5 Ways to Go Green On Your Next Home or Remodel - featured image

(Updated 2/12/2023)

Energy-efficient homes save homeowners money on their monthly utility bills while improving their overall comfort by reducing drafty spots and extreme temperatures.

When we build new homes, we follow green building practices to ensure an efficient home design that will help reduce energy usage. As a result, green homes are both cost-efficient and sustainable.

When considering your next home or remodel, here are five easy ways to go green, reduce your energy bills, and save up to hundreds of dollars each year.

How to Make Your Home More Energy-Efficient

Energy Audits

The first step to making your home more energy efficient is hiring a professional to assess your home’s energy performance. Energy audits identify where your home may be leaking hot and cool air and show you the most cost-effective ways to reduce energy waste and increase energy efficiency in your home. Some utility companies offer this as a free service.


Installing or adding insulation to a home’s walls, floors, and attic is typically one of the most cost-effective ways to reduce energy loss and improve your home’s energy performance.

Many types of insulation are available, including fiberglass batts, cellulose, spray foam, blown-in fiberglass, rigid foam board, and mineral wool. The type of insulation used will depend on where it needs to be installed, its thickness, and whether it needs to be sealed.

Air Sealing

Like insulation, air and duct sealing provide an excellent bang for the buck for its low costs and significant energy savings. Air sealing involves finding where hot and cool air may be seeping out of holes in walls, ceilings, or ductwork and sealing them with caulk and weatherstripping to stop the air leaks. This also helps to improve comfort by eliminating drafts.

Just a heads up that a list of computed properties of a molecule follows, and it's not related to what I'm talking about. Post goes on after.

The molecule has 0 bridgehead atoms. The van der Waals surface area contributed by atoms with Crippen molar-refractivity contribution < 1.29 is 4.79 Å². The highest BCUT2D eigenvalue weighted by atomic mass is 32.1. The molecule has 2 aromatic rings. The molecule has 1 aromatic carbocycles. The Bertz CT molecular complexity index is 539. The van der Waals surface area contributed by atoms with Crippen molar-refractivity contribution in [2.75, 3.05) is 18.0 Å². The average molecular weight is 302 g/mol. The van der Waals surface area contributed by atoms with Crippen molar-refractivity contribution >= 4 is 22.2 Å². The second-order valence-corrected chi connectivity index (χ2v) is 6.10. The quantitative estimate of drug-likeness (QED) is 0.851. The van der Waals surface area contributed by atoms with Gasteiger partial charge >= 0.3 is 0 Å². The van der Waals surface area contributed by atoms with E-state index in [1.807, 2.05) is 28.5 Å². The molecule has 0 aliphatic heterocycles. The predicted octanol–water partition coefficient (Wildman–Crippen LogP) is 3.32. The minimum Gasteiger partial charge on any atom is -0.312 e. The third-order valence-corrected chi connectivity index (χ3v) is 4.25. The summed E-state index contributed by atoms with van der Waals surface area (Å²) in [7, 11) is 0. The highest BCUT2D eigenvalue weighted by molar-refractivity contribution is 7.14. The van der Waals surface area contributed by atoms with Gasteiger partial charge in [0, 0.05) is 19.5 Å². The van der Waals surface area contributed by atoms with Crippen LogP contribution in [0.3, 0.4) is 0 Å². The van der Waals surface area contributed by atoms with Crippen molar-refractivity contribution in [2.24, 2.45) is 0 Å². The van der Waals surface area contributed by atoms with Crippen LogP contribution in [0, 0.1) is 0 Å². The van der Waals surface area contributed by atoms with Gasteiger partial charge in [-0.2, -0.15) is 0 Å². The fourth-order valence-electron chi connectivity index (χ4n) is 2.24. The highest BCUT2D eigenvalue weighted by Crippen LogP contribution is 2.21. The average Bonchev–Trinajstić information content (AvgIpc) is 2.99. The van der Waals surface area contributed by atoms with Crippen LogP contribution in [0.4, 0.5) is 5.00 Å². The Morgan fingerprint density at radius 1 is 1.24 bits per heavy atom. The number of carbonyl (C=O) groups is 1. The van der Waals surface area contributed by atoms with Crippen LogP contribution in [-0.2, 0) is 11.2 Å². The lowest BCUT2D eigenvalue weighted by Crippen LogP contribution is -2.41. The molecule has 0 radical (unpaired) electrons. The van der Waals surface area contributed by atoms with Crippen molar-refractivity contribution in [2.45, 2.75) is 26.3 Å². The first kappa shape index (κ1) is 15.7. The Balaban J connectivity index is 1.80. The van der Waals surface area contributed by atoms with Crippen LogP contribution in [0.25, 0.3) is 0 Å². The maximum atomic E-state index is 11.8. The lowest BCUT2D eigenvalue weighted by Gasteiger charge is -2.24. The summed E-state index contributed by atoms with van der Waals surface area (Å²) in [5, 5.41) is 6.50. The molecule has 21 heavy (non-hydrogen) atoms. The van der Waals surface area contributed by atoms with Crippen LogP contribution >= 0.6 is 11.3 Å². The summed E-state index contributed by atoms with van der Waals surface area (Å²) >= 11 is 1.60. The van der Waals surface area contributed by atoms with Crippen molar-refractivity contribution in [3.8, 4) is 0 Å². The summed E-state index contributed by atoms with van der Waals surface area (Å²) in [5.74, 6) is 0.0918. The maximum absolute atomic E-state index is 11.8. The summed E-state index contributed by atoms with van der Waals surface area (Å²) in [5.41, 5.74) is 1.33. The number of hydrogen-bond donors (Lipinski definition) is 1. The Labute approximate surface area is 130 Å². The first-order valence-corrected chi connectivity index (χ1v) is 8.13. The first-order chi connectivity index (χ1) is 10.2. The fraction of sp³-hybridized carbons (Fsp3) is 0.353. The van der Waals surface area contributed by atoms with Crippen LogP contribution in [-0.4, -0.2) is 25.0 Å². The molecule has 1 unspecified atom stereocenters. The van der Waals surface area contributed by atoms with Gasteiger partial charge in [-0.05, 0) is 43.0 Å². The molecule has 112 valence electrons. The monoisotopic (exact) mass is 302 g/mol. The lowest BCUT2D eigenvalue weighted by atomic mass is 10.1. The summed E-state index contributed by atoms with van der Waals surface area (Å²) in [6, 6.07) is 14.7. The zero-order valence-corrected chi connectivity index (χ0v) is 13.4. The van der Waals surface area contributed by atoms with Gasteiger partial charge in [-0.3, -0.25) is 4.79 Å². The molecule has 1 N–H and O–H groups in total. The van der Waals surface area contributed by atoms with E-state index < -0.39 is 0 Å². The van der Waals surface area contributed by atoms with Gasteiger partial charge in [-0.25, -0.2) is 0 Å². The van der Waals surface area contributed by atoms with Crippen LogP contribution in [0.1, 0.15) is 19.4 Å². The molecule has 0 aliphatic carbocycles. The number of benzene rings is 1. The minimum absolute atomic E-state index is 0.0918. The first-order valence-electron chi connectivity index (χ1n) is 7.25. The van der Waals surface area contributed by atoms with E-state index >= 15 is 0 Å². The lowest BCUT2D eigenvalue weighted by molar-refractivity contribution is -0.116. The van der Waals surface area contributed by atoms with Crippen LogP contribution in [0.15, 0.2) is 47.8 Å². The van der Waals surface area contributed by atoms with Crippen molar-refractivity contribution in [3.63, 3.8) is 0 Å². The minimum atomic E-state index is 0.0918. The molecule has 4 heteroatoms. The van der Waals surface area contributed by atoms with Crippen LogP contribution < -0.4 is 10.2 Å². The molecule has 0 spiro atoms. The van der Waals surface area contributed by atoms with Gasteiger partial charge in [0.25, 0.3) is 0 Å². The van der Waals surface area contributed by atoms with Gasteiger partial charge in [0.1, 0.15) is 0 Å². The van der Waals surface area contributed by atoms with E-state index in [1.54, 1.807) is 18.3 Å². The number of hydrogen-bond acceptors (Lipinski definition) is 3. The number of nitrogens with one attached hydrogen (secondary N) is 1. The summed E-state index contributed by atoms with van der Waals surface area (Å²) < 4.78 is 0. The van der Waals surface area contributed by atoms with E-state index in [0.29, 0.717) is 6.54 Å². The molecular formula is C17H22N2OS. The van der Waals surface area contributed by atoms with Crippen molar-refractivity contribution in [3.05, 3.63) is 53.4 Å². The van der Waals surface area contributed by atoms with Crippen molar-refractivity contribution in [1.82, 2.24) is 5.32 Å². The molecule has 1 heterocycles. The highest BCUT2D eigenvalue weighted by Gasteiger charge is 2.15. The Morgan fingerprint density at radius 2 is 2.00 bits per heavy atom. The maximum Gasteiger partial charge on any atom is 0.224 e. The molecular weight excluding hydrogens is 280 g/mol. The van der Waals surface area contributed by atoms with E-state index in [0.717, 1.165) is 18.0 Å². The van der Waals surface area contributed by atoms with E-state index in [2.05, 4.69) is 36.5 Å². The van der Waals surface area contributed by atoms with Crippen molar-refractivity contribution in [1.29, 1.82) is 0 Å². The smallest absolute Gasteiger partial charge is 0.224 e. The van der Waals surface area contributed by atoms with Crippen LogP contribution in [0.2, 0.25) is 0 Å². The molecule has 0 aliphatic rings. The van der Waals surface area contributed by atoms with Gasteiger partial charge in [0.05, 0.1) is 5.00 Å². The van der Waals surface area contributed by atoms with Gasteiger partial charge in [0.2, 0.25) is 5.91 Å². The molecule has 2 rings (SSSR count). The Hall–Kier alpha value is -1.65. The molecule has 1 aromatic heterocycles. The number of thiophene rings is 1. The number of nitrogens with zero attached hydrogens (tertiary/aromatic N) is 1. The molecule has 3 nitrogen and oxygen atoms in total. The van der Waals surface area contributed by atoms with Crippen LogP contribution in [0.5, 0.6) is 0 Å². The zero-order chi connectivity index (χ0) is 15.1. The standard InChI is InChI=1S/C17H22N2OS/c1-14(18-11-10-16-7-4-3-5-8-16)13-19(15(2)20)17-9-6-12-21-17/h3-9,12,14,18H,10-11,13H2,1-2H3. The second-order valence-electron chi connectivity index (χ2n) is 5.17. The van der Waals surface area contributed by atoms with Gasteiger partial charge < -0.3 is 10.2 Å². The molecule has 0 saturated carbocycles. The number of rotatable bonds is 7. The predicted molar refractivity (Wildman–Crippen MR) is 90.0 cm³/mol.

The best way to seal leaks is by using a combination of caulking and weather stripping. Caulk fills gaps between materials and seals around doors, windows, vents, pipes, electrical outlets, etc. Weatherstripping is used to seal cracks and crevices.

Upgrade Appliances and Electronics

Most home appliances and electronics use electricity. Thanks to technological advances, most appliances and electronics now have a high-efficiency counterpart. When in the market for a new home or remodel, look for the Environmental Protection Agency’s Energy Star label, indicating that an appliance performs the same function for less energy.

Simple things like changing to LED lights can reduce energy costs. Smart thermostats are an easy upgrade as well.

Tankless water heaters may also be an option, especially in larger homes or areas that don’t consume large amounts of hot water.

See our in-depth article on Smart Home Technology for more information.

Space Heating and Cooling

The energy to heat and cool homes typically accounts for more than half of all energy consumption. Like your home’s appliances, Energy Star has also created high-efficiency air conditioners, water heaters, and furnaces to keep your home at optimal temperatures while using significantly less energy.

Please view our portfolio to see examples of some of the finest homes in Northern Michigan.

The team here at Lakeshore Custom Homes would love to help you evaluate the best ways to “Go Green” on your next remodel project or new home. We have built LEED-certified homes and stay current on the best practices for energy-efficient home building. If you have any questions about energy savings and quality home construction or remodeling in northern Michigan, don’t hesitate to contact us today to make an appointment to discuss your home-building plans.